Capitol and walk from there.

    D.C.'s subway system will be running "rush-hour" service all day, but is
    expecting "crush-level" crowds. Be prepared to wait for space on a train for
    long periods of time, during which you will have to stand in close proximity
    to several thousand people. Many Metro escalators will be closed due to
    crowding and individuals will need to climb Metro stairs or wait to utilize
    the small number of elevators at Metro stations.

    The Washington Metropolitan Area Transit Authority (WMATA) plans to run
    Metrobuses on Inauguration Day. Check its website,, for
    information regarding routes and schedules. As with any other travel
    planning for January 20, please allow extra time and prepare a back-up plan.

    AMTRAK,, and regional commuter trains, Virginia Railway
    Express (VRE),, and MARC (Maryland) Commuter Train,, will be operating reserved trains on
    special schedules and are expected to sell out well in advance of January
    20. Please visit their websites for more information.

    Accessibility for Persons with Disabilities

    There will be no vehicular access or parking in the areas around the
    Capitol on January 20, 2009. This includes vehicles with special disability
    license plates or tags. While there will be locations outside the perimeter
    of the Capitol that will be designated as drop-off points for persons with
    disabilities, traffic conditions and restrictions may make reaching these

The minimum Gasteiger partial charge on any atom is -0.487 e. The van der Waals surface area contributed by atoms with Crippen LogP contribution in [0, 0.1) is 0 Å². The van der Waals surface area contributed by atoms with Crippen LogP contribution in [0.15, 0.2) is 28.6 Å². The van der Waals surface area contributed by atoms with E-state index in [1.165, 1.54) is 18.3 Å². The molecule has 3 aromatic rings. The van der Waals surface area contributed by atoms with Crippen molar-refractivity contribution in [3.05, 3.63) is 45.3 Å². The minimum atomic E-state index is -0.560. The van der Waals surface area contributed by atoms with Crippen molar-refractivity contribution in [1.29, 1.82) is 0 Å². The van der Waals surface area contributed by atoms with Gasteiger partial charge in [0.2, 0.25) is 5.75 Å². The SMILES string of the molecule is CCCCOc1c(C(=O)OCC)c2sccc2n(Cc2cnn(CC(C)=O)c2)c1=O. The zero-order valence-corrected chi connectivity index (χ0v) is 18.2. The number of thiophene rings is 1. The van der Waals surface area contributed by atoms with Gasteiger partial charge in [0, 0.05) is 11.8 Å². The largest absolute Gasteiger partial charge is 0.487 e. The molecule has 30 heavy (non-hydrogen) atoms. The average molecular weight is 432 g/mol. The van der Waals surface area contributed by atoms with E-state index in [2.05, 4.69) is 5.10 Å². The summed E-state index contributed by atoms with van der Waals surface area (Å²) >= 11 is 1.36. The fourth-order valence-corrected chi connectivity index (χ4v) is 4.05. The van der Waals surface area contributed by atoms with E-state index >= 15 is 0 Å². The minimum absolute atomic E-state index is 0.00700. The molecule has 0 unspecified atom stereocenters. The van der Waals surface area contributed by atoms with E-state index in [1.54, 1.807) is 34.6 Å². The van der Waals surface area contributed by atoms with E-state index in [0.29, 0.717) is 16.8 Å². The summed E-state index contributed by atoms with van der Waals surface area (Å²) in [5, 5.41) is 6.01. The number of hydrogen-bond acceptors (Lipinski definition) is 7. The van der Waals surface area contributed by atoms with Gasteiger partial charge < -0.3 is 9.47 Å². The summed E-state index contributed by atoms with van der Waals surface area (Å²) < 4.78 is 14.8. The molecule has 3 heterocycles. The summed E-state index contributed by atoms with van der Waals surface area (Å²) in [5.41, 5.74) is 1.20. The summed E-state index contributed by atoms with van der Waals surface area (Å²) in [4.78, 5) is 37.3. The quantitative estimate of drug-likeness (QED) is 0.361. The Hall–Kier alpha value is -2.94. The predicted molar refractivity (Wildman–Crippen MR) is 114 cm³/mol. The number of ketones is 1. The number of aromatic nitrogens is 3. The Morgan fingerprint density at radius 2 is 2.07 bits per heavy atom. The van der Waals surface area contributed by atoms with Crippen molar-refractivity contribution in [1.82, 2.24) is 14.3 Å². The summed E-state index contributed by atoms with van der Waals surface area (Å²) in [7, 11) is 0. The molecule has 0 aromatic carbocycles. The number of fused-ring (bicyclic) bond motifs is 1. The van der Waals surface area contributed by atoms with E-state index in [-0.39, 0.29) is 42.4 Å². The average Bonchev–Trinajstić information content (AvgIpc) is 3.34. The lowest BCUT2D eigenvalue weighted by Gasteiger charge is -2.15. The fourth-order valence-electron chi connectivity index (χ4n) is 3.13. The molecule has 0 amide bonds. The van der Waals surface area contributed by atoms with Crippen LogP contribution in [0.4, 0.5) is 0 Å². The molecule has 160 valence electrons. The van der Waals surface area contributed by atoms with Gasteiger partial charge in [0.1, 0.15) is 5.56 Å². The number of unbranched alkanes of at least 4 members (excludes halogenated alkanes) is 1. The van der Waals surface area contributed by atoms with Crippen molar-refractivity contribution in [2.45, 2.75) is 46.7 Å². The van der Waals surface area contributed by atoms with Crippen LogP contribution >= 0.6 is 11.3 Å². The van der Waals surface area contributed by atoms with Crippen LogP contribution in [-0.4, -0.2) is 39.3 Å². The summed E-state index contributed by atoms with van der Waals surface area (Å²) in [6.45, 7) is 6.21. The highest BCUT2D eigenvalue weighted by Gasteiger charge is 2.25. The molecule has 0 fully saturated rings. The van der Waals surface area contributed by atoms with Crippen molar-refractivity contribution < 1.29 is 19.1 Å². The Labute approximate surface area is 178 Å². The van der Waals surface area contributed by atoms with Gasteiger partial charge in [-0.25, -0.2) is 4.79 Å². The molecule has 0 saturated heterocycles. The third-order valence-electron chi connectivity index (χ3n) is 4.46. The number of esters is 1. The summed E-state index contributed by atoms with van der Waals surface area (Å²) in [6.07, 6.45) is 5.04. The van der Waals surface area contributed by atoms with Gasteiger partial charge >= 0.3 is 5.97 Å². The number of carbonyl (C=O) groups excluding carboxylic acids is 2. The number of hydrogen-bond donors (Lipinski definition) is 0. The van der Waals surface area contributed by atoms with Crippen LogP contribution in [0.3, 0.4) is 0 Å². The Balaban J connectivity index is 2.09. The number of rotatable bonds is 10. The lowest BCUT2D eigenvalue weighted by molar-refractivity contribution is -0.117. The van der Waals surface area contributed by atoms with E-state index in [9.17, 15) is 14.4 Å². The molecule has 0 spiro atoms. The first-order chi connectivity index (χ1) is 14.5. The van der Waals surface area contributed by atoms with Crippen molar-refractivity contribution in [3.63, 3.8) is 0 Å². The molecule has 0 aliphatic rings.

drop-off locations extremely difficult.

    As noted above, public transportation is expected to be running at "crush
    capacity" and WMATA has informed us that while Metro Access will operate for
    its regular customers, they do not expect to be able to provide pick-ups for
    people after events.

    There will be designated areas for people with disabilities in each of the
    ticketed seating areas on the Capitol grounds, however these areas are
    limited in size and available on a first-come first-served basis. Persons
    in wheelchairs or utilizing walkers should be aware that they will need to
    move across bumpy surfaces, grassy areas, and possible icy areas (depending
    on the weather).

    Other Important Considerations

    The weather in Washington in January is usually quite cold and often rainy
    or snowy. Please think carefully about whether you can stand outside in cold
    weather in a large crowd for up to six hours, and whether you are ready for
    long delays getting home afterwards.

    Regardless of the weather conditions, umbrellas will not be permitted in the
    ticketed areas. Other prohibited items include, but are not limited to:
    Firearms and ammunition (either real or simulated), Explosives of any kind
    (including fireworks), Knives, blades, or sharp objects (of any length),
    Mace and/or pepper spray, Sticks or poles, Pockets or hand tools, such as
    "Leatherman", Packages, Backpacks, Large bags, Duffel bags, Suitcases,
    Thermoses, Coolers, Strollers, Laser pointers, Signs, Posters, Animals
    (other than service animals), Alcoholic beverages, Other items that may pose
    a threat to the security of the event as determined by and at the discretion
    of the security screeners

    Bring with you any medications that you need because there will be very long
    delays in getting to and from events.

    Be aware that it may be difficult to talk or send pictures from your cell
    phone, according to wireless companies. Please use text messaging to send
    critical messages.